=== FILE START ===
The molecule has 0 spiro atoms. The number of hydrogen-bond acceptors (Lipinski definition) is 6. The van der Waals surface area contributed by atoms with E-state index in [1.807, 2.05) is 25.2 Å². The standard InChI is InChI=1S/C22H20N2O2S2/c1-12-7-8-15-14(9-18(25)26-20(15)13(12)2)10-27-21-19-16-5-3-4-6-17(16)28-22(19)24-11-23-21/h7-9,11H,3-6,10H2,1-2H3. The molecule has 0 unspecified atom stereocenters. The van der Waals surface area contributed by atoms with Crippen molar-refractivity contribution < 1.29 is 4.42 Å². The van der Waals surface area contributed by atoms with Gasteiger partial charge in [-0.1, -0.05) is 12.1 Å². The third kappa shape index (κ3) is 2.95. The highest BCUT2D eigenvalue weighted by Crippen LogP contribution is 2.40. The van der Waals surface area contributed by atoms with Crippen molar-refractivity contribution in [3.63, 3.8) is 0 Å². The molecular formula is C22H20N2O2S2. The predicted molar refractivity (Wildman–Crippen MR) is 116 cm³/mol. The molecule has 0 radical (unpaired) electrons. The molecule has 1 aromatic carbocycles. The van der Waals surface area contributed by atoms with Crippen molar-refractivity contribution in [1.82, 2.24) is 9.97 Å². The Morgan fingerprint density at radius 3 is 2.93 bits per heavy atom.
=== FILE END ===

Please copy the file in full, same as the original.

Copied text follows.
The molecule has 0 spiro atoms. The number of hydrogen-bond acceptors (Lipinski definition) is 6. The van der Waals surface area contributed by atoms with E-state index in [1.807, 2.05) is 25.2 Å². The standard InChI is InChI=1S/C22H20N2O2S2/c1-12-7-8-15-14(9-18(25)26-20(15)13(12)2)10-27-21-19-16-5-3-4-6-17(16)28-22(19)24-11-23-21/h7-9,11H,3-6,10H2,1-2H3. The molecule has 0 unspecified atom stereocenters. The van der Waals surface area contributed by atoms with Crippen molar-refractivity contribution < 1.29 is 4.42 Å². The van der Waals surface area contributed by atoms with Gasteiger partial charge in [-0.1, -0.05) is 12.1 Å². The third kappa shape index (κ3) is 2.95. The highest BCUT2D eigenvalue weighted by Crippen LogP contribution is 2.40. The van der Waals surface area contributed by atoms with Crippen molar-refractivity contribution in [3.63, 3.8) is 0 Å². The molecular formula is C22H20N2O2S2. The predicted molar refractivity (Wildman–Crippen MR) is 116 cm³/mol. The molecule has 0 radical (unpaired) electrons. The molecule has 1 aromatic carbocycles. The van der Waals surface area contributed by atoms with Crippen molar-refractivity contribution in [1.82, 2.24) is 9.97 Å². The Morgan fingerprint density at radius 3 is 2.93 bits per heavy atom.